Magician as Champion

2013 APR Magician - Kalku by Carolina-EadeThe final example is the magician as champion. Sometimes, instead of two warriors meeting in single combat, two magicians could meet on behalf of rival villages and conduct a sort of wizard’s duel.

In the Chiloe Archipelago of Chile, good (the machis) and bad (the kalku) magicians of rival clans would spar. The kalku would cast spells and curses upon rivals, driving victims mad or inflicting incurable diseases. The machis would work to cure the afflicted and to protect them against black magic. Although the kalku would sometimes attack common villagers, there are also stories of villages calling upon a malchi to save them when a nefarious kalku threatened them. The two magicians would meet and engage in a magical battle until one admitted defeat. Just like a warrior champion, this duel prevented the infliction of harm upon many more villagers.

Not every wizard in your story must wear a rune-accented robe and spend time poring over dusty tomes. And not every magician must advise the protagonist. If we look beyond our familiar myths, we can find magicians who are just as heroic as any Chosen One and just as corrupt as any grimdark antihero. Such models can only make a story richer and more unique.

This article was originally published on April 20, 2013.

Title image by aditya777.

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9 Comments

  1. Rob. says:

    Very informative, nicely researched. Will have to incorporate some of those elements in future writing projects.

  2. Vincent Quill says:

    Great article! My W.I.P. features an insane but incredibly powerful wizard with a really morbid sense of humour (personality wise, I’ve intentionally made him the opposite of gandalf. When i give him an obstacle, I think “what would gandalf do?” and make him do the opposite. He also has shades of mr. Wednesday (American Gods)) I think I’ll make him a bit of a mercenary/gangster type, because I was having trouble thinking of a motivation for this incredibly selfish hardened war veteran and a bit of a magnificent bastard.

  3. A.E. Marling says:

    The magicians as gangsters is delightful. “Nice prince you have there. It’d be a shame if he turned into an amphibian.” Also all too believable that people would learn the dark arts so they could get the fine comforts.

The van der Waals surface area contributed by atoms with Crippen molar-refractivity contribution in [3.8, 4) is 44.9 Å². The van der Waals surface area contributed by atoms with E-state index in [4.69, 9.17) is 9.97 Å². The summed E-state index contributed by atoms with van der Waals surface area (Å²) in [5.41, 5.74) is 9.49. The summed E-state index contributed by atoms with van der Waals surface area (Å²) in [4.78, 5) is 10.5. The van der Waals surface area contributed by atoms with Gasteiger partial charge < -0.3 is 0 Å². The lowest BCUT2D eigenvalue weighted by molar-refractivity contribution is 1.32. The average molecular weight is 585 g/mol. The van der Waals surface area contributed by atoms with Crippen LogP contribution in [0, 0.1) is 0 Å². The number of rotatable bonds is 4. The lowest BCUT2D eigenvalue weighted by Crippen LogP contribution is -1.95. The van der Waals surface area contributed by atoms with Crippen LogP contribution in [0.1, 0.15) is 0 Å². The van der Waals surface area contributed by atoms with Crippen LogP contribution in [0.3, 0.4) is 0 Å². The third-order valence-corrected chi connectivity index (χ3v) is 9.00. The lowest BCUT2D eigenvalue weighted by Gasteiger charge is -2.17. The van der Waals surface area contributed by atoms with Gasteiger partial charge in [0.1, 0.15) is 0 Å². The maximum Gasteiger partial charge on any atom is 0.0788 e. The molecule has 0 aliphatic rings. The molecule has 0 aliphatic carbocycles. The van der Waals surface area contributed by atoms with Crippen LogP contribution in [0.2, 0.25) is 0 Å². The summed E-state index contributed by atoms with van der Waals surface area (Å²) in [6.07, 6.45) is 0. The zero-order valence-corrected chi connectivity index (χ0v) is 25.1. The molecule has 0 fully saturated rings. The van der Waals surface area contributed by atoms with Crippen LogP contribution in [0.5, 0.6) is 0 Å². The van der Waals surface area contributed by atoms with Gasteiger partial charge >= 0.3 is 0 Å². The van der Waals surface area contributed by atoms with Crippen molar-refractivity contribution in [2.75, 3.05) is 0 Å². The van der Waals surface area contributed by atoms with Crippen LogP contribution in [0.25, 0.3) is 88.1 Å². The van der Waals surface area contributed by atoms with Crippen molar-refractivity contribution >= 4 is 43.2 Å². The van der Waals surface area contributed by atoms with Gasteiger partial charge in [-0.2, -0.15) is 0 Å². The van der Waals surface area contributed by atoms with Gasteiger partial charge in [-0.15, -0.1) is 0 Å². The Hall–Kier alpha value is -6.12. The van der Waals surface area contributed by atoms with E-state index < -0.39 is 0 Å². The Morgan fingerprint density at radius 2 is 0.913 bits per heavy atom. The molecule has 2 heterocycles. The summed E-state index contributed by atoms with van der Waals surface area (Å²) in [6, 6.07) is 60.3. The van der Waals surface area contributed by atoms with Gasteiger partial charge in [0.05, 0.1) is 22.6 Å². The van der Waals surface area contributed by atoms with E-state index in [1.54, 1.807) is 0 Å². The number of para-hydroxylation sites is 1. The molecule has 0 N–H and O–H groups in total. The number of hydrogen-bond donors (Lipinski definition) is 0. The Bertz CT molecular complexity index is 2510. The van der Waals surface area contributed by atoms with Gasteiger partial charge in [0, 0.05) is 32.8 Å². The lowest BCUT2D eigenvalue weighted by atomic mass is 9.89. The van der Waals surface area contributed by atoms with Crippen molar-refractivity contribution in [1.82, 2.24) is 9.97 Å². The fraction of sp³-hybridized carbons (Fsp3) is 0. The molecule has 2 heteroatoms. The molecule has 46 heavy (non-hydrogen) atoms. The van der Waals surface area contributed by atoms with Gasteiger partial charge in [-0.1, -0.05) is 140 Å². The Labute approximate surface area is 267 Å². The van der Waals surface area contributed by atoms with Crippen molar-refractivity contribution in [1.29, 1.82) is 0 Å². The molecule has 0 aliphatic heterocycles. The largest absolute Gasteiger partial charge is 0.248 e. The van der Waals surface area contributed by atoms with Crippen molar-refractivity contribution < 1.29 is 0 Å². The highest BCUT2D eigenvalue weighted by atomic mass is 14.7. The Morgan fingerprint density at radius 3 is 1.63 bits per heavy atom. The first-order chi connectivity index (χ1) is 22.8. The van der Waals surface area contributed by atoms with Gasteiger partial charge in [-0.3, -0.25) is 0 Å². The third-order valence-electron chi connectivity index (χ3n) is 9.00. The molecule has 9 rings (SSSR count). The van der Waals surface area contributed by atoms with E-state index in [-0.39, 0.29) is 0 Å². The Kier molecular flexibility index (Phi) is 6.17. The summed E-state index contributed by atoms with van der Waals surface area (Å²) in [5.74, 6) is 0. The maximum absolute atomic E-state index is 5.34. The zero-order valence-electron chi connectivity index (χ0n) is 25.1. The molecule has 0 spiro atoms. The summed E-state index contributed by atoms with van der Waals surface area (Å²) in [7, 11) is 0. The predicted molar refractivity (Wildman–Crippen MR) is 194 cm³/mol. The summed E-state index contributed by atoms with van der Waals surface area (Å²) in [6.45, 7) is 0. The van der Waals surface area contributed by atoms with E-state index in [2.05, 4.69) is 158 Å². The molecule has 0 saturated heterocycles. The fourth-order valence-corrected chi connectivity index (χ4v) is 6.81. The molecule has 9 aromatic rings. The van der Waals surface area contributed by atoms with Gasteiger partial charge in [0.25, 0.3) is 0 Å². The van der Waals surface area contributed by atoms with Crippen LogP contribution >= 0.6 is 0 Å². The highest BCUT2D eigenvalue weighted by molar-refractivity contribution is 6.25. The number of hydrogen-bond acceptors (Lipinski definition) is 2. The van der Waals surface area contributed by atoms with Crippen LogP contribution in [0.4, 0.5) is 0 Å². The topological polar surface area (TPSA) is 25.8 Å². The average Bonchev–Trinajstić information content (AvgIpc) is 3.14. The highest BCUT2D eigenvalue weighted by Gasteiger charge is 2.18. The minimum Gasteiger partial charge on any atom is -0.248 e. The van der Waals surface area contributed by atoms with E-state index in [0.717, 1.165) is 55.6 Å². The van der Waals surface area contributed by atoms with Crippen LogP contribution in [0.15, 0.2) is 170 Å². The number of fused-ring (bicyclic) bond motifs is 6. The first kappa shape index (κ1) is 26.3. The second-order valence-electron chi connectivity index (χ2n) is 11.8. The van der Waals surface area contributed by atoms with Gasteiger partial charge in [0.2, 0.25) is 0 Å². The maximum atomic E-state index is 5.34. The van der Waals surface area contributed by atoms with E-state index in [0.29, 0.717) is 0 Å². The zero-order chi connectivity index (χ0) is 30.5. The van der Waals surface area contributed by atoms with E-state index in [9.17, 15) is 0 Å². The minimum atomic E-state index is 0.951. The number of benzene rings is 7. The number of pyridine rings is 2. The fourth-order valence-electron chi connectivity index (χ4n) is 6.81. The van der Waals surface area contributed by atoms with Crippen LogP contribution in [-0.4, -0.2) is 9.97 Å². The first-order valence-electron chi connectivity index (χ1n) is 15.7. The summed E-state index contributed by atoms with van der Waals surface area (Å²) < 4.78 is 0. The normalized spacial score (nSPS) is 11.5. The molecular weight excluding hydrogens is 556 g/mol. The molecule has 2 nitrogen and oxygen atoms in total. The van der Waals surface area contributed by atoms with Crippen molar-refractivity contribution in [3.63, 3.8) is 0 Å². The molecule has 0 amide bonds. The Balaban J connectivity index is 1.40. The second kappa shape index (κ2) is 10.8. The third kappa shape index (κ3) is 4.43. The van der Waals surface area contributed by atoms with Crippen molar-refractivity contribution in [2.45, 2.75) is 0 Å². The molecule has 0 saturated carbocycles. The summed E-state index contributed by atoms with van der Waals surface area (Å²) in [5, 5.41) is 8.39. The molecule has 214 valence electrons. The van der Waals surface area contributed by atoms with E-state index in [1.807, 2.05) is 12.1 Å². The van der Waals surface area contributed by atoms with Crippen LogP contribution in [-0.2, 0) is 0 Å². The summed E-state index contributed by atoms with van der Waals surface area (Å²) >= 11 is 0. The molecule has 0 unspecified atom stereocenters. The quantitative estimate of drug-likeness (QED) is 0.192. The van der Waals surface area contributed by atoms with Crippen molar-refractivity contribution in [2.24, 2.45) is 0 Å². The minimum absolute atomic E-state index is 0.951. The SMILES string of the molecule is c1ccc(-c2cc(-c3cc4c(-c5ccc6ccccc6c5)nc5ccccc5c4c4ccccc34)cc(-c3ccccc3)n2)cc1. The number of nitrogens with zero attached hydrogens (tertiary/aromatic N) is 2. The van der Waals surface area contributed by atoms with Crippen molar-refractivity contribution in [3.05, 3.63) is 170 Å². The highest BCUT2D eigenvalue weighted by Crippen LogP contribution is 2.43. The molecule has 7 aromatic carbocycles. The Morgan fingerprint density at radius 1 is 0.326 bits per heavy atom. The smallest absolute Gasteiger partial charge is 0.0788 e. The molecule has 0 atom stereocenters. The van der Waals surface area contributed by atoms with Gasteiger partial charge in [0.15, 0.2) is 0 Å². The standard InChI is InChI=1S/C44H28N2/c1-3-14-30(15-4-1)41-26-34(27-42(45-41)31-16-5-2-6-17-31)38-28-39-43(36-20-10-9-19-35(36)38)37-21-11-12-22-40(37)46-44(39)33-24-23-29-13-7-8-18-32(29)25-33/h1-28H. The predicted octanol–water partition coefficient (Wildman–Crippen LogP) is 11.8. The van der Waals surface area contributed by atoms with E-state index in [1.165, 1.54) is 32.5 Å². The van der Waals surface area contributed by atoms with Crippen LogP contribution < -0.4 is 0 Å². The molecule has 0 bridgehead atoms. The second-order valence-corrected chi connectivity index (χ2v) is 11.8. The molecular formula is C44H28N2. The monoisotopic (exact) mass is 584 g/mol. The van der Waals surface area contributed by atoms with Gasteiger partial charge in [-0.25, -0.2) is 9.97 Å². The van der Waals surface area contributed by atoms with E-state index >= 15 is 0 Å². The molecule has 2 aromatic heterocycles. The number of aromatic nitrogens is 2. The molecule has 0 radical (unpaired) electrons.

May I humbly offer Magiican as Plumber, and Magician as Entertainer? Perhaps the most unsavory tasks would be left to wizards, which would seen more as a working class and something of the mundane. Or the wizard jester might be a delight, in a world which expected its casting classes to provoke laughter, not screams.

    • A.E. Marling says:

      Curses! Why did I share those? I should have hoarded them to use later in my own writing. Maybe I still will.

      • Shadowkat says:

        Hey, more than one person can use the same idea. I already have one in a gang of sorts in my story. Though she doesn’t really go for transfiguring. More like “You know, I have something here I’ve been meaning to test. Might end up with a bit of a stain…but want to volunteer later?”

  4. Pedro says:

    Definitly Bayaz from Abercrombie´s First Law is a striking contrast to the mythical wizard,he plays on our assumption fo the bearded robed figure an turns it on its head

  5. Shadowkat says:

    I have magic users in dozens of positions. I’ve always found it unbelievable and a waste of potential to just keep such talents constrained to one or two jobs. Soldiers, performers, doctors, scientists, defenders, mercenaries, magical archeologists, they could be members of gangs, create illegal potions, builders, all kinds of things. Magical cooks, anyone? How about breeders of magical animals? Enchanters of the royal armory! Designers for new architectural structures by making magical models of what’s being designed?

    There’s no end to the possibilities here!